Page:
When you grow up with baseball teams in Kansas City you get good at predicting when managers will get fired. You just sense it. Enough games have been lost. The frustration pot is boiling and the lid is bouncing. Then comes some stupid play, a dropped pop up or not catching a runner who fails to tag up on a fly ball. The players seem to be running the team.
The breakdown grows, the frustration boils and eventually the steam blows the lid off the pot.
I predicted the firing of the Royals' skipper within three days in a post on the Kansas City Star's Web site. My softball skipper, Charlie Hiller, predicted it the night before in a postscript to his e-mail message to our motley crew of ancient mariners. He pushed the send button at about the same time the GM hung up the phone with the new manager, Ned Yost, who was in Springfield, Mo., watching the Royals' double A team.
He's watched Kansas City baseball as long as I have. It was easy.
You learn certain things following teams like the Kansas City A's or the Kansas City Royals.
- You learn when managers are about to be fired.
- You learn when a .260 hitter is about to end the hot streak that has his average up to .360.
- You learn to notice when a young pitcher with an early no-hitter has downed too many bottles of champagne. Especially with a name like "Bo."
- You learn to hate the Yankees.
- You learn to hate the Yankees for all the ways they can beat you in the bottom of the ninth.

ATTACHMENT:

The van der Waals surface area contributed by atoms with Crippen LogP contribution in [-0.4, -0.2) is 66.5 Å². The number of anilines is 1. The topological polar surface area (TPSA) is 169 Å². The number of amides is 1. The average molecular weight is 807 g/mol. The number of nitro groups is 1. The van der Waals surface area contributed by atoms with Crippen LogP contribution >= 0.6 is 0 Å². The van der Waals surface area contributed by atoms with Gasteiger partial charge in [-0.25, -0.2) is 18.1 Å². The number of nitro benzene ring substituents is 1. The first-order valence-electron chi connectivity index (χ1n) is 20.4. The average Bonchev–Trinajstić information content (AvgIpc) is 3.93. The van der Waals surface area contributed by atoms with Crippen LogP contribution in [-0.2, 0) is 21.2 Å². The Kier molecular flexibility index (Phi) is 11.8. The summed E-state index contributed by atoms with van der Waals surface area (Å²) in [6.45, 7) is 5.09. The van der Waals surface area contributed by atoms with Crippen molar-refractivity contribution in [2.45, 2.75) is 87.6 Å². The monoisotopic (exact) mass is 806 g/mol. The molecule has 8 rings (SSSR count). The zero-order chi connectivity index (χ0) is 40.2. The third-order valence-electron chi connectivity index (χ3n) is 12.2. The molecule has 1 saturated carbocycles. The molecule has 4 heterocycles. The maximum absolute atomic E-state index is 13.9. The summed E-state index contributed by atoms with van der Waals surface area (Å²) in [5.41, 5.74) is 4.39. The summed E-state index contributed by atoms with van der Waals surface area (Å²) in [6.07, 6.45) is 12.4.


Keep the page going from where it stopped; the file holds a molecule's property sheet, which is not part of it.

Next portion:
- You learn to bring a good book to the ballpark in late August.
- You learn to always wish they would bring some kid up from the minor leagues who will light up the field for a month or two until he learns how to play the game Kansas City style.
- You learn to pick out a good team in another city to follow so you'll have a horse in the race come October.
- You learn to separate who you are from the team you watch. You don't often hear baseball fans use "we" when referring to the home team, at least not in cities like Kansas City. Football fans can't seem to avoid identifying with the team, living through it, gaining their sense of value from it. Baseball fans in places like this learn as children not to think of themselves and the home team in the same breath. My college buddy says he became an atheist for two reasons: 1) his best friend in high school gave him up for lent and 2) he always prayed for the A's to win when he sat in church on Sunday morning.